Intel's Wind River subsidiary is now the leader in embedded Linux, at least when it comes to revenues, according to the market analysis by VDC Research.
Wind River, which was acquired in June by Intel (NASDAQ:INTC) for $884 million, has more than 30 percent of the total market revenue for embedded Linux, VDC found.
Wind River's position comes as the company continues to grow its Linux efforts after entering the market in 2004. One of Wind River's principal competitors in the Linux space is embedded Linux pioneer MontaVista Linux, which sees the market as being about more than just total market revenues. Overall, both vendors see continued opportunities for the growth of embedded Linux especially in the current economy.
"Wind River is a public company so their revenues were common knowledge," Jim Ready, CTO and Co-founder of MontaVista. Told InternetNews.com. "However, the numbers were a little surprising in how they were reported. According to the report, MontaVista holds over 25 percent share of total embedded Linux revenue. It also says that the market is $126 million. We believe the total addressable market number is much larger, particularly in providing Linux commercialization services to the roll-your-own crowd."
Prior to being acquired by Intel, Wind River reported Linux revenues for its fiscal 2009 year (ended January 31, 2009) of over $65 million.
VDC Research was not immediately available for comment.
MontaVista's Ready however also took aim at how VDC measured the embedded Linux lead.
"It is also important to note that the report focused only on total revenue, rather than deployments, and revenue is only part of the story," Ready said.
VDC numbers aside, Wind River has made strides in Linux over the last five years according to Vincent Rerolle, vice president and general manager of the Linux product division at Wind River. Rerolle told InternetNews.com that he was happy more than surprised at the VDC positioning of Wind River.
Rerolle commented that Wind River entered the Linux space in 2004 at the request of its clients, who had been asking for Linux solutions. Wind River also offers a proprietary embedded operating system called VxWorks, which in some ways competes with Linux.
According to Rerolle, prior to 2004, Wind River had been worried about potentially cannibalizing its existing VxWorks business by going with Linux, but in the end realized that they had to offer Linux to be competitive.
"Our customers came to us and said there was a class of applications for which they would go with Linux no matter what," Rerolle said. "They told us that they thought we had what it takes to produce a commercial grade Linux and that we were basically stupid not to take advantage of the business opportunity."
VxWorks is still alive and growing at Wind River five years later and Rerolle noted that it's not an issue of open source religion when it comes to VxWorks versus Linux. In his view, VxWorks still fits a role in many deterministic, real-time embedded applications, though there is overlap in Linux and VxWorks capabilities.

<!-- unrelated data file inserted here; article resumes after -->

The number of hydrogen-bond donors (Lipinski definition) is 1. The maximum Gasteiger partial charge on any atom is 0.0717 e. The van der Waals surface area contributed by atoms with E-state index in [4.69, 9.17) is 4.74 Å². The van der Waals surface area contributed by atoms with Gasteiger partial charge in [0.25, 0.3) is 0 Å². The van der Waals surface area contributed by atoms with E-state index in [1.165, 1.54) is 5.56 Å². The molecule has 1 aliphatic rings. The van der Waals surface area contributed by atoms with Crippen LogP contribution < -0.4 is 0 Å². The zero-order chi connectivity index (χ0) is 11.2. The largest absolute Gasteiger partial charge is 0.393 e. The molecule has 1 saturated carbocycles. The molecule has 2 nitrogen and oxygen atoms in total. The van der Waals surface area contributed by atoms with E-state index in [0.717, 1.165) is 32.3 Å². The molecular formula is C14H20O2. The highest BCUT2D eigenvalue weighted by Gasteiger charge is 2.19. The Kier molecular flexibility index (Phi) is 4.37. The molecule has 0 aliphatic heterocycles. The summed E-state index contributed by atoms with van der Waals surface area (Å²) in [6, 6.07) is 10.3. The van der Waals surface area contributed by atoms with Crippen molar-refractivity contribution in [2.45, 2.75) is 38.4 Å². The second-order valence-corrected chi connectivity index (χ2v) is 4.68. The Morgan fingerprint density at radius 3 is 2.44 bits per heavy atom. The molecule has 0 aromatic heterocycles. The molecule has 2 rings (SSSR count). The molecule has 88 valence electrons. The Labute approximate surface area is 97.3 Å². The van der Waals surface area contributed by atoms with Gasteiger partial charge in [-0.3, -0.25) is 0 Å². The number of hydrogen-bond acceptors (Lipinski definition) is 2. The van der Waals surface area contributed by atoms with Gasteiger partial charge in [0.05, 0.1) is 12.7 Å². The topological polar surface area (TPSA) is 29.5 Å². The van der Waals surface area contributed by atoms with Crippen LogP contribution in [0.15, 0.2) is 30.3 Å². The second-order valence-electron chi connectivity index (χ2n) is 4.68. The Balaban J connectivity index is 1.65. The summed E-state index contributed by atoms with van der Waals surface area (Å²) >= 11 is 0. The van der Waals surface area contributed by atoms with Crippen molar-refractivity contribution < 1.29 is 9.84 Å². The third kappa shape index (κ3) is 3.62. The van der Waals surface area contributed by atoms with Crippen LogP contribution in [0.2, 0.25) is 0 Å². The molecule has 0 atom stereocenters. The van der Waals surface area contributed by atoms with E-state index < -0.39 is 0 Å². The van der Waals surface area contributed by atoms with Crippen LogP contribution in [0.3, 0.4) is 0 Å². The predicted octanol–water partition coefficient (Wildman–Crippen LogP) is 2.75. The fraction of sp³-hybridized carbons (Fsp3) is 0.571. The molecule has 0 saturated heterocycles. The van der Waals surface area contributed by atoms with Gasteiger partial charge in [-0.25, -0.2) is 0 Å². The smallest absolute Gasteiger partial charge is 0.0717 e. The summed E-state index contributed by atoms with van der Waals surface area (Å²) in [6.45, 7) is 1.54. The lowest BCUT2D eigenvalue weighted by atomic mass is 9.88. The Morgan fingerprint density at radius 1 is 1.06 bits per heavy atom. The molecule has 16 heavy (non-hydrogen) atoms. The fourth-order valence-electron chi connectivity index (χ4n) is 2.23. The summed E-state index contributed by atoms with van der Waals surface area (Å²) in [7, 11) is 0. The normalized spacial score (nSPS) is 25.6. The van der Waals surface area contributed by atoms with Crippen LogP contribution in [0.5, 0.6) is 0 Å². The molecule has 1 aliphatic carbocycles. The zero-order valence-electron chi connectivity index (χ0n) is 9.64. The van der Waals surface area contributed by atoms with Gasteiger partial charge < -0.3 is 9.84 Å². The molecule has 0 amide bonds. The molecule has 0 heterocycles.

More companies are now comfortable with choosing Linux, according to Rerolle and there are lots of applications that could go with either VxWorks or Linux. That said, he noted that companies that already have an existing investment in VxWorks might well find it to be easier or cheaper to stick with it.
With Intel now owning Wind River, the roadmap for Wind River's Linux isn't necessarily changing. Rerolle said that many of Wind River's big customers have been asking about how things might change under Intel ownership.
"We told them that it's a big acquisition for Intel," Rerolle said. "Our company strength is about offering amazing software on whatever hardware the biggest companies on the planet are using. The hardware can be Intel, Freescale, Texas Instruments or anyone else."
Rerolle added that messing up Wind River's existing capacity to service multiple hardware platforms wouldn't be a good thing and isn't happening.
Additionally Intel is keeping its hardware engineering teams separate from Wind River's software engineering.
"We are going to firewall our engineering teams," Rerolle said. "Intel is nervous that Intel engineering roadmaps could leak to the other guys too."
While Wind River and MontaVista both compete against each other, they also are both competing against home grown and in-house effort to build embedded Linux.
"In actuality, MontaVista's largest challenge in embedded Linux comes from developers that are looking to roll their own or use Linux bundled with the semiconductor distributions as opposed to any specific commercial embedded Linux vendor," MontaVista's Ready said.
Overall though, the need for commercial Linux support is what is helping to drive growth.
"Over the past five years, Linux has been rapidly displacing traditional RTOSes (Real Time Operating Systems) and becoming the OS of choice for embedded developers," Ready said. "Opportunities for commercial embedded Linux vendors are growing and the semiconductor vendors all offer various flavors of Linux technology as part of their hardware enablement. We see tremendous opportunities for growth in the coming years. In fact, we feel that embedded Linux has won this battle."
Article courtesy of InternetNews.com.